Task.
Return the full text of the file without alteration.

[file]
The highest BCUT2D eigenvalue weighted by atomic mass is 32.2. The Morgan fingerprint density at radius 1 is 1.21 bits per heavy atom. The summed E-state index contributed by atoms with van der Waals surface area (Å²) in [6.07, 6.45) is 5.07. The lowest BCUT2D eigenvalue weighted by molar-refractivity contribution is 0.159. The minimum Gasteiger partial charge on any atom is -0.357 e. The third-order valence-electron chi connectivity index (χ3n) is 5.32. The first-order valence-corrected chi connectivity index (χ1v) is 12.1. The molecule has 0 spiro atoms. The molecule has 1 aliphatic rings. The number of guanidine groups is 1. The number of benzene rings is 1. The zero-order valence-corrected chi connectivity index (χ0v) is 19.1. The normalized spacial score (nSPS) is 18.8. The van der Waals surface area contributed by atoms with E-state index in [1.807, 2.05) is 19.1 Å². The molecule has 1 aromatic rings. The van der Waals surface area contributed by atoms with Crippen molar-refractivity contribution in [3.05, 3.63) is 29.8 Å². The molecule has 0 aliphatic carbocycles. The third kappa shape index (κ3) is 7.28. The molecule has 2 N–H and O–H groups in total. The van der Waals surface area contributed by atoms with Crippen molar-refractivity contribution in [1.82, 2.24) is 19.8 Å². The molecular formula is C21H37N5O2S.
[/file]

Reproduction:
The highest BCUT2D eigenvalue weighted by atomic mass is 32.2. The Morgan fingerprint density at radius 1 is 1.21 bits per heavy atom. The summed E-state index contributed by atoms with van der Waals surface area (Å²) in [6.07, 6.45) is 5.07. The lowest BCUT2D eigenvalue weighted by molar-refractivity contribution is 0.159. The minimum Gasteiger partial charge on any atom is -0.357 e. The third-order valence-electron chi connectivity index (χ3n) is 5.32. The first-order valence-corrected chi connectivity index (χ1v) is 12.1. The molecule has 0 spiro atoms. The molecule has 1 aliphatic rings. The number of guanidine groups is 1. The number of benzene rings is 1. The zero-order valence-corrected chi connectivity index (χ0v) is 19.1. The normalized spacial score (nSPS) is 18.8. The van der Waals surface area contributed by atoms with E-state index in [1.807, 2.05) is 19.1 Å². The molecule has 1 aromatic rings. The van der Waals surface area contributed by atoms with Crippen molar-refractivity contribution in [3.05, 3.63) is 29.8 Å². The molecule has 0 aliphatic carbocycles. The third kappa shape index (κ3) is 7.28. The molecule has 2 N–H and O–H groups in total. The van der Waals surface area contributed by atoms with Crippen molar-refractivity contribution in [1.82, 2.24) is 19.8 Å². The molecular formula is C21H37N5O2S.